Evernote offers universal file synchronization for plain and formatted text, images, audio, photographs and PDFs. A great feature is its ability to search for and index text from within images and PDF files. So, for example, you can take a picture of a whiteboard presentation with your phone and send it to Evernote online. Evernote will search the photo for text and index that text for easy search. That picture and keywords will sync with your desktop app, too.

For free accounts: you can upload up to 60 megabytes/month free. (I’ve never exceeded it.) You can share access to your notes or publish them to the web with an URL. (Shared editing takes a paid account, however.)

Paid accounts cost $5 per month or $45 per year, and allow you to upload up to 1 GB of data per month. You can sync any file format as long as the file size is under 25 Mb. The paid accounts also add secure SSL encryption, priority tech support, priority image recognition (to find searchable text), and no ads. It will also search PDFs for text and index the text. Another paid advantage is the ability to store your complete Evernote collection on your smart phone, so you can access your notes even when not connected to the internet. Other premium services are collaboration capabilities and the option to allow others to edit shared pages. There are discounted memberships for three or more sharing an account for a workgroup.

In the past year, the company has begun developing additional programs to augment Evernote. Its first new app, Skitch, allows you to edit and draw on photographs which you can then send to Evernote or to other applications. Evernote Clearly is a browser app which allows you to read web articles in a variety of fonts and sizes without all the background ads and rigmarole (similar to Readability, but quicker). Clearly also works with Evernote’s clipping tools to allow you to save selections or entire articles in Evernote. Evernote Food is designed for foodies who like to photograph and write about their culinary experiences, so far only available for iOS. Evernote is also developing Hello, which is a people manager (much like a contact manager), but your contacts can help create their own profile. Rumors are that a new advanced To Do list manager is in the works for release sometime soon.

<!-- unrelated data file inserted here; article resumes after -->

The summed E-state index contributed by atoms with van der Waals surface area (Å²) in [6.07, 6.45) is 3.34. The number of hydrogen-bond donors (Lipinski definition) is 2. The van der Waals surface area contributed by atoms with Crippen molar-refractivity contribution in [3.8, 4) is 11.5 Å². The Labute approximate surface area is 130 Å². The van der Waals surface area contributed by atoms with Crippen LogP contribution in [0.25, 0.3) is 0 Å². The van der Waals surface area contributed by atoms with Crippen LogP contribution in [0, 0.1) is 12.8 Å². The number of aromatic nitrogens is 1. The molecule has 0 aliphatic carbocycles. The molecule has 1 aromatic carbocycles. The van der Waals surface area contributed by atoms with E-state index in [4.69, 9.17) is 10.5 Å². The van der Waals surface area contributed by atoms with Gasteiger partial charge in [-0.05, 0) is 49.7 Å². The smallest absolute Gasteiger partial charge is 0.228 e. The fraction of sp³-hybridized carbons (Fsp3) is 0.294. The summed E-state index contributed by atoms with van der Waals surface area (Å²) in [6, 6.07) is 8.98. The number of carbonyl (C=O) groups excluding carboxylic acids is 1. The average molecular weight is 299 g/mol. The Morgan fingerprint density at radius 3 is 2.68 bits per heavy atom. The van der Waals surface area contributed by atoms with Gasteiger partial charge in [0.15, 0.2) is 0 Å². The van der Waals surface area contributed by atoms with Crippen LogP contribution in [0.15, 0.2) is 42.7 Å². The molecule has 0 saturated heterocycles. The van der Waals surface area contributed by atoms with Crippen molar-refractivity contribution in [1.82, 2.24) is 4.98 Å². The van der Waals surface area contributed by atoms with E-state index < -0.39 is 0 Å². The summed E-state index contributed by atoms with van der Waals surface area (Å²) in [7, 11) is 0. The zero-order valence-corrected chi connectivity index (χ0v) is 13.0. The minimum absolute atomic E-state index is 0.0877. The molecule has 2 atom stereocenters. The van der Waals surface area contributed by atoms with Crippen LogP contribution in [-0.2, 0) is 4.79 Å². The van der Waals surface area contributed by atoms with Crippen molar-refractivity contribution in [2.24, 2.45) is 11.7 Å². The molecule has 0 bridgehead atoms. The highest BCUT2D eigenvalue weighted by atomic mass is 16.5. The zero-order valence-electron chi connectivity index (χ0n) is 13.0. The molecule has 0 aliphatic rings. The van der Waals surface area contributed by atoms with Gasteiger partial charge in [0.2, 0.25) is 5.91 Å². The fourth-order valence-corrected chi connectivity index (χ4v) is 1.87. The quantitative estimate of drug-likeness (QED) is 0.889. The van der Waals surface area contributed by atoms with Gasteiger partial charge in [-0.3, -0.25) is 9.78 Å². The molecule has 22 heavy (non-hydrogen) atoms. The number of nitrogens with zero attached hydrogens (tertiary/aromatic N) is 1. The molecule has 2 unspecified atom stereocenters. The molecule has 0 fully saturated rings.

There is also a huge number of outside utilities designed to work with Evernote. One, Call Trunk, is an internet phone service to make phone calls, record them, and upload the sound files to Evernote, where you can add your own notes and even transcribe the files. It works with Android, iPhone and Blackberry phones and even integrates with your phone’s contact manager.

There are many other tools, including over 100 phone and tablet apps to connect info (scans, business card photos, handwritten notes) with Evernote – mostly for iOS but also Android and others, too. There are many other desktop and web accessible applications which connect your info with Evernote, including webcasting and groupware applications. Hardware manufacturers from scanners to smart pens, to Wacom tablets, to VAIO computers include software to connect with Evernote also. It’s hard to think of any net-based program that is better connected. You can find these apps on Evernote’s own web store called TheTrunk. There are also free applications and notebooks to share.

Evernote Essentials is a PDF book by Brett Kelly just on using Evernote. There are also a wide variety of tools and guides in Japanese – it appears that the program is well received in Japan as well as in the U.S. Like its competitors, Evernote has its own blog and community. In addition, Evernote has its own Ambassadors — people who create blogs, webcasts and videos on how to use Evernote in the home and in business. Evernote is well represented on blogs and YouTube videos.